Another factor you mentioned was the school environment, and again I believe that awareness and a proper mechanism for assistance can help in fixing this factor. For example, if children know that bullying is wrong, then if they witness it they can reach out to a safe non-judgmental place to find help, then things will get a little bit better.

Then you mentioned a few factors relating to social class and ethnicity and races. I believe that when a child comes to school in their pre-primary stage, they are completely unaware of anything like this but eventually in time and within their environment they gain a certain sense of superiority or inferiority and I still believe that this can be tackled through awareness.

OK, to conclude, I might be being overly positive that things can be changed through awareness and making educational institutions safe, non-judgmental places, but I am still positive about this. To develop such a system it will definitely take a lot of time, but just because it will take a lot of time and there might be some obstacles and issues that arise, I don’t think we should just drop the idea. A lot of issues will arise once we start working on something like this, but I am also sure that we will succeed in creating this environment and this model where children are socially aware and do not have prejudices.

I have already passed the word limit and I am extremely sorry about that.

So I will end this here.

Best Regards,

Mansha 🙂

30-MARCH-2021, Delhi

Dear Mansha,

I hope you had a happy Holi my friend, and I am glad to inform you that I am satisfied with the way you responded to my letter. Some of the expressions you used provoked my curiosity and inspired me to read more.

Now, I fully understand your point of view thanks to the clarifications you provide in several paragraphs, which I enjoyed reading by the way. I see that we both agree about the fact that childhood is a period for the construction of socially aware perspectives in the mind of a child. As you said, the child’s brain is like a blank sheet of paper, and that is what got me thinking about the time needed to fill most of it.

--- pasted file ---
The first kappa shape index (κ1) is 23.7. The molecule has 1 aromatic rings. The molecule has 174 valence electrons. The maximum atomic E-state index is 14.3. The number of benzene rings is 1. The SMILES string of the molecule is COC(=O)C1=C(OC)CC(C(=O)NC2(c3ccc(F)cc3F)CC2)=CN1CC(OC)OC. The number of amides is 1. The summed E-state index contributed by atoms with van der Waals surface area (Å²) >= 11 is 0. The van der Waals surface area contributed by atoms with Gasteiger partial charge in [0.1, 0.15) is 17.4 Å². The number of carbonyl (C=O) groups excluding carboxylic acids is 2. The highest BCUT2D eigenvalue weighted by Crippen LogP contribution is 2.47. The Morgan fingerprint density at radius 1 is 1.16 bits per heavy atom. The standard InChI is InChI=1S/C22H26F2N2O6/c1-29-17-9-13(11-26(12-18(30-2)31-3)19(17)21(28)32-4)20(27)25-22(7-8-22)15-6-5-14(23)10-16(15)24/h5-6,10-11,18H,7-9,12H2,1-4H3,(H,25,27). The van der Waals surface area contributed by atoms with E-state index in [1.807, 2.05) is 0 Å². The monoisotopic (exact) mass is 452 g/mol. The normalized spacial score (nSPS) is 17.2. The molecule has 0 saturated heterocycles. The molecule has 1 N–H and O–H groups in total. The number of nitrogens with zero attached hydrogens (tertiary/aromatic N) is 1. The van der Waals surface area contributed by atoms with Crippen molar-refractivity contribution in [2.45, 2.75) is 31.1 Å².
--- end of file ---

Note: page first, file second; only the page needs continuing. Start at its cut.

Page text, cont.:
As you know, the age that schooling begins worldwide is six. The astonishing thing is that at the age of three, the child’s brain has already reached 80% of its adult size and is nearly 90% fully grown by the age of five. This particular fact points to two things: first, the best time to learn is during the period when the necessary brain cells are created in the relevant area of the brain and they are hungry to be programmed with new connections; second, the importance of pre-kindergarten programmes. The different areas of the brain are responsible for different abilities, but they are all interconnected. They all contribute to the child’s overall health and wellbeing, and these early brain connections set the stage for higher level skills to develop later on, such as emotional intelligence, problem-solving capacity and getting along with one another. Healthy brain development is the result of continuous positive nurturing relationships that the child has with their parents and the adults around in the first six years of their life. Neuroscience has proved that positive interaction with the surroundings during early childhood help a child to feel safe and secure and help their brain to develop a strong, healthy network of connections. Unfortunately, the opposite is also true, studies have shown that negative experiences during the same period and persisting toxic stress such as neglect and hunger, impact the brain development of the child. The reason why I chose to talk about this is that those network connections that the brains of children develop are responsible for the way they behave in society, and the same thing goes for teachers and adults in general, as former children. Therefore, I think that neuroscience, next to all the social sciences, can be very handy on many levels for the process of handling the lack of social awareness in our societies.

I also agree with you on the fact that social awareness evolves over time and that the teachers of today may not have enough knowledge to keep up with its evolution. However, the idea that is not possible to detect this incapacity during the recruitment process is something I must disagree on, because the tests that are used to determine the ability of a person to become a teacher are also constantly progressing. For example, I am certain that the 2021 version of the TET (Teachers – Eligibility – Test) exam, which is organized at least once a year in India, is more adapted to the educational demands of today than were the previous versions of the exam. To sum up, the lack of social awareness is an issue that needs the intervention of more than one part of society. I believe that the whole society, with all its components, should consider and insist on solving this multigenerational malady. In addition, I truly believe that someday this problem will be history due to the continuous efforts of each member of society.

Finally, I would love to thank you my friend for sharing with me your thoughts about this topic.

Best regards,

Mourad 🙂

3-APRIL-2021, Oujda